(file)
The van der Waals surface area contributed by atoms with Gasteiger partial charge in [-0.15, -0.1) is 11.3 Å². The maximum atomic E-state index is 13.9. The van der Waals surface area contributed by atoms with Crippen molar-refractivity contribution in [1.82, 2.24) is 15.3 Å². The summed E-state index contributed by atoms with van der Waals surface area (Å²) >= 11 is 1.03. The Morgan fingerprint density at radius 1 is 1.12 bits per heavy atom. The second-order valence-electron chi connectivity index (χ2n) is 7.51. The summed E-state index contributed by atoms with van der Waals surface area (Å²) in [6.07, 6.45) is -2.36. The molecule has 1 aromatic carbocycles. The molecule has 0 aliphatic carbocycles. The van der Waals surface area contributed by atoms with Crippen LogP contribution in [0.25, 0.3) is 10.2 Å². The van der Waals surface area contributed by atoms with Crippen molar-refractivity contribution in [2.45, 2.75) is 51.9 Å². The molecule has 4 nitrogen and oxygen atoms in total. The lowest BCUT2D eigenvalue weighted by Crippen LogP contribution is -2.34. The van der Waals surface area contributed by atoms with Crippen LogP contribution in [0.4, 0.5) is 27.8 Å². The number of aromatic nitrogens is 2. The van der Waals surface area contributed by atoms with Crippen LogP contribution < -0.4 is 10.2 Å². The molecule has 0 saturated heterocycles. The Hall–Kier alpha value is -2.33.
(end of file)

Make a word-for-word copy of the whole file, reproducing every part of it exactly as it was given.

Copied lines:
The van der Waals surface area contributed by atoms with Gasteiger partial charge in [-0.15, -0.1) is 11.3 Å². The maximum atomic E-state index is 13.9. The van der Waals surface area contributed by atoms with Crippen molar-refractivity contribution in [1.82, 2.24) is 15.3 Å². The summed E-state index contributed by atoms with van der Waals surface area (Å²) >= 11 is 1.03. The Morgan fingerprint density at radius 1 is 1.12 bits per heavy atom. The second-order valence-electron chi connectivity index (χ2n) is 7.51. The summed E-state index contributed by atoms with van der Waals surface area (Å²) in [6.07, 6.45) is -2.36. The molecule has 1 aromatic carbocycles. The molecule has 0 aliphatic carbocycles. The van der Waals surface area contributed by atoms with Crippen LogP contribution in [0.25, 0.3) is 10.2 Å². The van der Waals surface area contributed by atoms with Crippen molar-refractivity contribution in [2.45, 2.75) is 51.9 Å². The molecule has 4 nitrogen and oxygen atoms in total. The lowest BCUT2D eigenvalue weighted by Crippen LogP contribution is -2.34. The van der Waals surface area contributed by atoms with Crippen LogP contribution in [0.4, 0.5) is 27.8 Å². The number of aromatic nitrogens is 2. The van der Waals surface area contributed by atoms with Crippen LogP contribution < -0.4 is 10.2 Å². The molecule has 0 saturated heterocycles. The Hall–Kier alpha value is -2.33.